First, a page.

Recommended Reading by Professionals…with Sarah McCarry

In this series, I ask various publishing professionals (including authors, bloggers, editors, agents etc.) to recommend 2-3 authors or books they feel haven’t received the recognition they deserve.

Today’s recommendations are by Sarah McCarry. Sarah McCarry is the author of the novels All Our Pretty Songs, Dirty Wings, and About A Girl (summer 2015) and the editor and publisher of the chapbook series Guillotine.
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Edited by John Joseph Adams and Douglas Cohen, Oz Reimagined: New Tales from the Emerald City and Beyond brings together leading fantasy writers such as Jane Yolen, Tad Williams and Seanan McGuire to create the ultimate anthology for Oz fans—and, really, any reader with an appetite for richly imagined worlds.

Here is the book’s description:

When L. Frank Baum introduced Dorothy and friends to the American public in 1900, The Wonderful Wizard of Oz became an instant, bestselling hit. Today the whimsical tale remains a cultural phenomenon that continues to spawn wildly popular books, movies, and musicals.

We asked a few of the authors a couple of questions…

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Edited by John Joseph Adams and Douglas Cohen, Oz Reimagined: New Tales from the Emerald City and Beyond brings together leading fantasy writers such as Jane Yolen, Tad Williams and Seanan McGuire to create the ultimate anthology for Oz fans—and, really, any reader with an appetite for richly imagined worlds.

Here is the book’s description:

When L. Frank Baum introduced Dorothy and friends to the American public in 1900, The Wonderful Wizard of Oz became an instant, bestselling hit. Today the whimsical tale remains a cultural phenomenon that continues to spawn wildly popular books, movies, and musicals.

We asked a few of the authors a couple of questions…

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MIND MELD: Food in Science Fiction versus Fantasy

[Do you have an idea for a future Mind Meld? Let us know!]

This week we asked about Food and Drink in SF.

Food and Drink in science fiction sometimes seems limited to replicator requests for Earl Grey tea and Soylent green discs. Why doesn’t do as much food as Fantasy? Does Fantasy lend itself more to food than Science fiction? Why?
This is what they had to say…
Laura Anne Gilman
Author and Freelance Editor Laura Anne Gilman is the author of the popular Cosa Nostradamus novels, the award-nominated The Vineart War trilogy, as well as the story collection Dragon Virus. She also has written the mystery Collared under the pen name L.A. Kornetsky.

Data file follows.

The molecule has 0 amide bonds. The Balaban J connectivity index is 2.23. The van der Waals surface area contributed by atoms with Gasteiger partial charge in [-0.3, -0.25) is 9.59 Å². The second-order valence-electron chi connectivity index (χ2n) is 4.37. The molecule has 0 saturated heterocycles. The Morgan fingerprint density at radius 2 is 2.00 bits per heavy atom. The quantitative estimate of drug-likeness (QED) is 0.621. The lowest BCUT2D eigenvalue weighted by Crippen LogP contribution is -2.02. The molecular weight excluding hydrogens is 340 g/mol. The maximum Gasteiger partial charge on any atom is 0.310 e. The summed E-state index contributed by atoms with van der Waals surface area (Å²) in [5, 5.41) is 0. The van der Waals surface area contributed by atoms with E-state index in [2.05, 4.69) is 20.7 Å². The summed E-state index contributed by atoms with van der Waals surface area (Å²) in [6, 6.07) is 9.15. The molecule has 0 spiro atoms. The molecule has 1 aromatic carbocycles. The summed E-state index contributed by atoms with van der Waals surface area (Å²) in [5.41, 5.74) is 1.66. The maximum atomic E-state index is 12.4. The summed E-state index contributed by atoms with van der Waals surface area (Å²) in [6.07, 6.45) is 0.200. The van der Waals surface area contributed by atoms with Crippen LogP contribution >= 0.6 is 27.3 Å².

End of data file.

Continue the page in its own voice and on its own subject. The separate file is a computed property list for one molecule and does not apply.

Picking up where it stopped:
This will, I will admit, be a purely foodie view: I enjoy cooking, I enjoy eating, I enjoy reading about cooking and eating. And for a long time, it seemed as though we foodies were, if not the minority in genre, then certainly underserved.

There were the banquets in fantasy, of course, and the trail rations, and sometimes even a discussion of where the food came from, but – like bathroom breaks and sleeping – it often seemed tossed into the pile of “boring, don’t write about it.”

And science fiction? Mainly, science fiction mentioned food in context of technology: food-pills, space-age packets, vat-grown meat, etcetera. I suspect that many writers of the time had been heavily influenced by the early space program, and extrapolated their SF on the actual science. Surely, science fiction was saying, we had more important things to do than cook – or eat!

Even when they were dealing with an important, food-related issue (overcrowding, famine, etc), MAKE ROOM, MAKE ROOM made it a (very serious) punchline. So did “To Serve Man.” But scenes of characters preparing their food, or even enjoying it, were notably, if not entirely, absent.

(even CHARLIE AND THE CHOCOLATE FACTORY made the “too busy to eat” point with the 3-course-meal-gum…)
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MIND MELD: Genre Crossovers We’d Love to See

[Do you have an idea for a future Mind Meld? Let us know!]

From Jason and the Argonauts to Avengers Assemble, crossovers have brought the best of genres together in unexpected and pleasing ways. Instead of asking this week’s panelists what their favorite crossover is, I wanted them to share some of their own creations. So I asked them:

Q: If you had the liberty to do so, what genre figures would you crossover in a book, show or film?

Here’s what they said…

Tansy Rayner Roberts
Tansy Rayner Roberts is the author of Power and Majesty, The Shattered City and Reign of Beasts, a fantasy series about flappers, shape-changers and bloodthirsty court politics. She recently released a short fiction collection, Love and Romanpunk, from Twelfth Planet Press. She just received her first Hugo nomination for the Galactic Suburbia podcast. You can find Tansy on Twitter as @tansyrr and at her blog.

My first thought was that I want to see the universes of Blake’s 7 and Futurama collide because I think my head would explode with fannish glee.

Then there’s all the delicious possibilities from the Doctor Who universe, though sadly most of the crossovers I would love to see involve actors that are dead, or well past the age to convincingly play the part on screen.

But actually what I most crave is a colossal superhero comics crossover, with She-Hulk, Emma Frost, Black Widow, Spider-Girl and Kitty Pryde teaming up with Black Canary, Batwoman and the Batgirls, Wonder Woman and Power Girl, with Xena and Starbuck thrown in for good measure.

Together, they fight crime.

In space.

And then someone makes a movie about it.

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